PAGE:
Last weekend, Oregon House Speaker Tina Kotek (D-Portland) sat across a round table from three Portland tenants facing eviction—and admitted she couldn't help them.
The renters live in Titan Manor, a 72-unit apartment complex in St. Johns where the California-based landlord began issuing no-cause evictions late last year.
At a Feb. 4 housing forum in Northeast Portland designed to educate state lawmakers on problems faced by renters, the tenants asked Kotek what she could do to keep them from getting kicked out at the end of this month.
"Nothing," Kotek replied. But along with confronting their landlord, she pledged to pass laws to keep such evictions from happening to others.
That may not be so easy, either.
In Portland, momentum for new tenant protections has never been stronger. Newly elected Mayor Ted Wheeler and Commissioner Chloe Eudaly campaigned on housing reforms. Last week, the City Council passed unprecedented tenant protections for Portland, requiring landlords to pay moving costs for tenants they evict without cause.
But city government doesn't have the authority to determine its own housing regulations. Any significant tenant protections for Portland must first be approved by lawmakers in Salem, where Democrats hold majorities but are less liberal than housing activists would like, and where major policy changes often take numerous attempts to pass.
The legislative session that began Feb. 1 will test the ability of Kotek and state Democrats to address this city's housing crunch.
Kotek has introduced an ambitious slate of reforms—including an end to the statewide ban on rent control, which has been illegal in Oregon since 1985. She is also pushing for a ban on no-cause evictions statewide.
"Rent stabilization is important," Kotek tells WW. "Communities can stay put longer. It's one of the tools that Portland needs to have."
Oregon is one of just six states in which Democrats control both houses of the Legislature and the governorship.
But politics in the Capitol are a paler shade of blue than in Portland. That's made passing housing reforms a struggle.
Last year, the Legislature passed a bill allowing local jurisdictions, like Portland, to require developers to build a certain number of affordable housing units in new projects. But that bill was the fourth try in four years to free up cities to implement the policy known as "inclusionary zoning."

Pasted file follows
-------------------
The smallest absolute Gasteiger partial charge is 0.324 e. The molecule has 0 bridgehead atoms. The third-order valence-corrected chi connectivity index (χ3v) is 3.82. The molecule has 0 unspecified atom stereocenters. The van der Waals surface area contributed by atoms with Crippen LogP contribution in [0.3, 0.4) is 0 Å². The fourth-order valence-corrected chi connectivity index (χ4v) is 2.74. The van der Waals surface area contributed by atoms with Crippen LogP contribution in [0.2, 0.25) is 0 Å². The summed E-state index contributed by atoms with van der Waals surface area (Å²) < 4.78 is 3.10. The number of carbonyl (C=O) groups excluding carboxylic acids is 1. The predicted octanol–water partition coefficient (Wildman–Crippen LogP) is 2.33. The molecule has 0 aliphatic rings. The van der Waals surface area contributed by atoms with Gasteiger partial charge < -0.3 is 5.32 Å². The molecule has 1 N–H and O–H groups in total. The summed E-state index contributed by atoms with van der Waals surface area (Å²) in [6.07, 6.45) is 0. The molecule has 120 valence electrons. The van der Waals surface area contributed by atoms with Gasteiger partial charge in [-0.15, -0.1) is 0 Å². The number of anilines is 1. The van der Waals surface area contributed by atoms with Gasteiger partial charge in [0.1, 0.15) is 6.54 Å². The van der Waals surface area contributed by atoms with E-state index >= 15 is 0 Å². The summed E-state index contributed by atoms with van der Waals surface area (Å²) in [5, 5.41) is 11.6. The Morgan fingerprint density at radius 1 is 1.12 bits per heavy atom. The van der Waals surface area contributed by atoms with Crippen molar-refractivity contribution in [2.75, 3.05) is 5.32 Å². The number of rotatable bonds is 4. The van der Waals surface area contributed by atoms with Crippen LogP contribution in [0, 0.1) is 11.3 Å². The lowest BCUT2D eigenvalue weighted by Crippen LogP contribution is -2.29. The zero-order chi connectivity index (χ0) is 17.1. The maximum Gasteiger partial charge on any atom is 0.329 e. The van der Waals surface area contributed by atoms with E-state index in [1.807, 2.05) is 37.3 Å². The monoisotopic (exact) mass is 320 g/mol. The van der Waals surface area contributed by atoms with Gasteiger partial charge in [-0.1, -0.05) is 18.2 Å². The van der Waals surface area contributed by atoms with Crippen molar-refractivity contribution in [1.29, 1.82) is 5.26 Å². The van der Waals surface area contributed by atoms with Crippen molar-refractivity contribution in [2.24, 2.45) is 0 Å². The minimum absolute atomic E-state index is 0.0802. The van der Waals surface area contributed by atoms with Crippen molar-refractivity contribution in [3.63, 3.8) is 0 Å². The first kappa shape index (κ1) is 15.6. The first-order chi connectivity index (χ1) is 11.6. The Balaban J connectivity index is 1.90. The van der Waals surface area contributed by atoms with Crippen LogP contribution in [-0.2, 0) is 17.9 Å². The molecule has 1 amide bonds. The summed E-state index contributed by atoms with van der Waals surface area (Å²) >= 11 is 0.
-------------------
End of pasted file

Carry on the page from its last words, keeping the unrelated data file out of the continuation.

Jim Moore, a political science professor at Pacific University, says Republicans and moderate Democrats view any government cap on how much landlords can increase rent as one step shy of socialism.
"It's a high-powered bill," Moore says. "It stirs emotions on both sides."
There's little question Portland renters could use some help.
Average monthly rents in Portland have jumped nearly 30 percent since 2012. In January, WW reported that rent increases and no-cause evictions at two large apartment complexes—one in Cully, the other in St. Johns—would displace dozens of families and as many as 85 public schoolchildren.
Even as Wheeler and Eudaly passed a city rule Feb. 2 requiring landlords to pay moving costs after no-cause evictions, they admitted such modest reform was the limit of what they could legally do.
Eudaly expressed hope Salem would give her the power to go further. "That will require the state Legislature to overturn the ban on rent control," she said, "and give the city back its regulatory tools."
Tenant advocates feel confident they have the necessary votes in the House.
The Senate, where Democrats hold a 17-13 majority, is harder. Democrats lost a Senate seat in November. It moves more slowly and is more conservative than the House.
Sen. Rod Monroe (D-East Portland), for example, says he opposes rent control. "It doesn't work," Monroe says, adding that other Senate Democrats also plan to vote against the bill. He hasn't decided on the "no-cause" evictions ban.
Advocates for renter protections say they'll pressure Monroe to support their bills.
"Rod's district is at the heart of the crisis," says Felisa Hagins, political director of Service Employees International Union 49. "I hope he's not dug in. We're certainly going to make a strong case to him."
Opponents of Kotek's rent-control proposal are confident they can kill it.
"Right now a majority of legislators in both chambers understand that having local governments and politicians set rates on rentals is unfortunately likely to have the opposite effect of what the proponents hope to accomplish," says Shawn Cleave, lobbyist for the Oregon Association of Realtors.
A first hearing on the tenant-protection bills is scheduled for March 2. Kotek is banking on colleagues learning more about her proposals from tenants and landlords during hearings this spring.
"People do change their minds over the course of the session," she says.